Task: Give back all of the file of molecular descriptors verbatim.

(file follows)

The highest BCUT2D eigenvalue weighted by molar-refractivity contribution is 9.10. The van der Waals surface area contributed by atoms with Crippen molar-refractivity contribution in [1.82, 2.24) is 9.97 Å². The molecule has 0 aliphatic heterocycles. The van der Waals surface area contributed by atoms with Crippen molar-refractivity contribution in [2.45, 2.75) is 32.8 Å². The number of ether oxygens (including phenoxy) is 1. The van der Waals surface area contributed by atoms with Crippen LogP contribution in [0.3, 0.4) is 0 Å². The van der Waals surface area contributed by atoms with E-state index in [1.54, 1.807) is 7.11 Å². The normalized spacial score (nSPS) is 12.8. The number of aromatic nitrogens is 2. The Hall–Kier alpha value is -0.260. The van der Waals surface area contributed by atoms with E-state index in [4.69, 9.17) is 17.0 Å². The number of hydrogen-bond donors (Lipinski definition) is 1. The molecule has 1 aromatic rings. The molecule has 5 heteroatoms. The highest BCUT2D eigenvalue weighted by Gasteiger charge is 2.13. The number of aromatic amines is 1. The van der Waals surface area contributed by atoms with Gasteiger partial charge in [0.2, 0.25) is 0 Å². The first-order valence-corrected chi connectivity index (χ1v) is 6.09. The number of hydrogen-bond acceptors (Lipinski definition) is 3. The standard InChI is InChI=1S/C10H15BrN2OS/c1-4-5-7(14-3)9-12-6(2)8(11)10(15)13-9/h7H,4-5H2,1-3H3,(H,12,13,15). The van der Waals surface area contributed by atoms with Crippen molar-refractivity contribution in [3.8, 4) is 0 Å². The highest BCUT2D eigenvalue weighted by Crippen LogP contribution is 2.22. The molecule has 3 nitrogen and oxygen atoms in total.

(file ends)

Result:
The highest BCUT2D eigenvalue weighted by molar-refractivity contribution is 9.10. The van der Waals surface area contributed by atoms with Crippen molar-refractivity contribution in [1.82, 2.24) is 9.97 Å². The molecule has 0 aliphatic heterocycles. The van der Waals surface area contributed by atoms with Crippen molar-refractivity contribution in [2.45, 2.75) is 32.8 Å². The number of ether oxygens (including phenoxy) is 1. The van der Waals surface area contributed by atoms with Crippen LogP contribution in [0.3, 0.4) is 0 Å². The van der Waals surface area contributed by atoms with E-state index in [1.54, 1.807) is 7.11 Å². The normalized spacial score (nSPS) is 12.8. The number of aromatic nitrogens is 2. The Hall–Kier alpha value is -0.260. The van der Waals surface area contributed by atoms with E-state index in [4.69, 9.17) is 17.0 Å². The number of hydrogen-bond donors (Lipinski definition) is 1. The molecule has 1 aromatic rings. The molecule has 5 heteroatoms. The highest BCUT2D eigenvalue weighted by Gasteiger charge is 2.13. The number of aromatic amines is 1. The van der Waals surface area contributed by atoms with Gasteiger partial charge in [0.2, 0.25) is 0 Å². The first-order valence-corrected chi connectivity index (χ1v) is 6.09. The number of hydrogen-bond acceptors (Lipinski definition) is 3. The standard InChI is InChI=1S/C10H15BrN2OS/c1-4-5-7(14-3)9-12-6(2)8(11)10(15)13-9/h7H,4-5H2,1-3H3,(H,12,13,15). The van der Waals surface area contributed by atoms with Crippen molar-refractivity contribution in [3.8, 4) is 0 Å². The highest BCUT2D eigenvalue weighted by Crippen LogP contribution is 2.22. The molecule has 3 nitrogen and oxygen atoms in total.